Year: 2006
Production Co: Di Bonaventura Productions
Director: Mikael Hafstrom
Writer: Stuart Beattie
Cast: Clive Owen, Jennifer Aniston, Vincent Cassell, Melissa George, RZA, Tom Conti, Xzibit
I knew it, I knew it. As soon as Charles (Owen) was saying what he thought were his goodbyes to Lucinda (Aniston), she hesitates for a split second, her eyes flicker, and suddenly I knew it was coming - the big twist, the big payoff.

At that instant, I got a lot more interested. What was a pretty good thriller suddenly became a thrill. I broke into a huge grin and couldn't wait to see what the hero discovered and how he exacted whatever revenge would be necessary.

I can't help it, I'm a sucker for a good twist ending, that instant where you know everything you've been told is a lie and there's a whole lot more to find out. The only flaw with Derailed was that the twist wasn't the ending. The storytellers (writer and director) were too proud of their twist and wanted to show it off for too long. By that time all that was left to do was for the hero to triumph, and the surprise is gone.

The entire prison sequence at the end could have been dropped without detracting from the story, it was just our (and the director's) desire to see the hero exact gloriously bloody revenge on the villain, to look him in the eye as he died knowing he'd been bettered.

Still, it's a great idea and was done well. For the first three quarters, you're watching a guy who meets a woman by chance. Embarking on an affair he takes her to a seedy hotel where they're promptly held up by a thug (Cassell) who takes their money and wallets, raping Lucinda and beating Charles senseless.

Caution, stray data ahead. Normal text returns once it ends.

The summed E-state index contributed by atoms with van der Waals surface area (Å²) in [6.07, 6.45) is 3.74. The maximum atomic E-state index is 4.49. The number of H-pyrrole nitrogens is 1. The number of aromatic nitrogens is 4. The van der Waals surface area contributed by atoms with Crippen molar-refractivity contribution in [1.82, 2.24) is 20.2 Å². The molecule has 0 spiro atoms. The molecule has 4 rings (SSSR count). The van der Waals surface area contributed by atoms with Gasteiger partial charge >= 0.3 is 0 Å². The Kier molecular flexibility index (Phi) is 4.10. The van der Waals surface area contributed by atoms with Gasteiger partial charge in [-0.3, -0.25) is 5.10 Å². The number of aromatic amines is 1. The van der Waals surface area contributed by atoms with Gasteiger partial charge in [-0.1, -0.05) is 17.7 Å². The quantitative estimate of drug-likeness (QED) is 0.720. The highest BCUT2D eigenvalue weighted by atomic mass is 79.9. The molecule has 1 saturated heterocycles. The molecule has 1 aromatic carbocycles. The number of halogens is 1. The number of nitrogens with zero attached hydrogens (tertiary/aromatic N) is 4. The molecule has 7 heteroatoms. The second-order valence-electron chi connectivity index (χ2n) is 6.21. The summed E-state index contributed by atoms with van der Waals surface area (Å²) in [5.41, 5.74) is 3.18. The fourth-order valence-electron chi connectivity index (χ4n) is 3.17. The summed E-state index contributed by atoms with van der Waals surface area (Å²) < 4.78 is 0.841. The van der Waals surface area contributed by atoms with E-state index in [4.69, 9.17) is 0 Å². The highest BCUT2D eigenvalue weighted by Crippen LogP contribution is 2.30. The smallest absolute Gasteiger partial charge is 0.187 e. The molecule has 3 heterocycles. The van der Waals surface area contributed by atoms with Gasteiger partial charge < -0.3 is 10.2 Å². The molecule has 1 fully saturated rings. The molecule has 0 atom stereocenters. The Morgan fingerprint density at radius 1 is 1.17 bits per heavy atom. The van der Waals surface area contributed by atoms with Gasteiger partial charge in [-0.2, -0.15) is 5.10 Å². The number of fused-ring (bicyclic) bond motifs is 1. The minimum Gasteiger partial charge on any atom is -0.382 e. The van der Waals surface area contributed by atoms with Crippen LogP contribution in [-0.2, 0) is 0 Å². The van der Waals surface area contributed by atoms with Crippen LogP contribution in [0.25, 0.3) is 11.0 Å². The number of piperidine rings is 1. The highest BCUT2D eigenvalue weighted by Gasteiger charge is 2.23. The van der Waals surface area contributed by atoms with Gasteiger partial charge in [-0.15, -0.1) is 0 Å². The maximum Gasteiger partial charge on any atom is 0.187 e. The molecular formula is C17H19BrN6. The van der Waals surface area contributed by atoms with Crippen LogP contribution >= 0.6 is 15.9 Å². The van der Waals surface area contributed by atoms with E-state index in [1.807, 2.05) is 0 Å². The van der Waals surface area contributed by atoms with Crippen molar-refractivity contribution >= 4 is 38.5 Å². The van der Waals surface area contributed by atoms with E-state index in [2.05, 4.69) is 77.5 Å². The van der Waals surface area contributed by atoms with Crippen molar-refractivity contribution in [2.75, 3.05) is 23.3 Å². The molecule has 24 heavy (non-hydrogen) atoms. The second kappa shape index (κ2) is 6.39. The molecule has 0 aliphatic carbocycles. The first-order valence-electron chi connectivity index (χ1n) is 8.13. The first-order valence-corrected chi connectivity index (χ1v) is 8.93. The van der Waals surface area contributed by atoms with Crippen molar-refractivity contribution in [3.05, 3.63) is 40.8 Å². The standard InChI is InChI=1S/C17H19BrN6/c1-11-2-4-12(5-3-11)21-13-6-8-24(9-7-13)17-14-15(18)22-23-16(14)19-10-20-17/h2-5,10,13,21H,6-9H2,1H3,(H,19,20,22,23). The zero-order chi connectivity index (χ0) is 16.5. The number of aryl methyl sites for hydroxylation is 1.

When it's over, the thug Phillipe starts to extort money out of Charles, showing up at his house, making him deliver suitcases of cash in the middle of the night, and while Charles wants to go to the police, Lucinda begs him not to - if they're found out, she'll lose her daughter.

Cassell makes a deliciously nasty villain and it's easy to hate and fear him. Director Hafstrom keeps the action moving along nicely thanks to subplots involving minor characters such as Winston (RZA), and it holds you pretty firmly until 'the moment'.

Owen is on the hammy side of his talents. The swearing everyman he played in Closer is much more effective than his steel-jawed King Arthur hero. Aniston looks uncomfortable not playing the lead in a fluffy romantic comedy, but aside from rough patches like that, it's a great 'story' movie.

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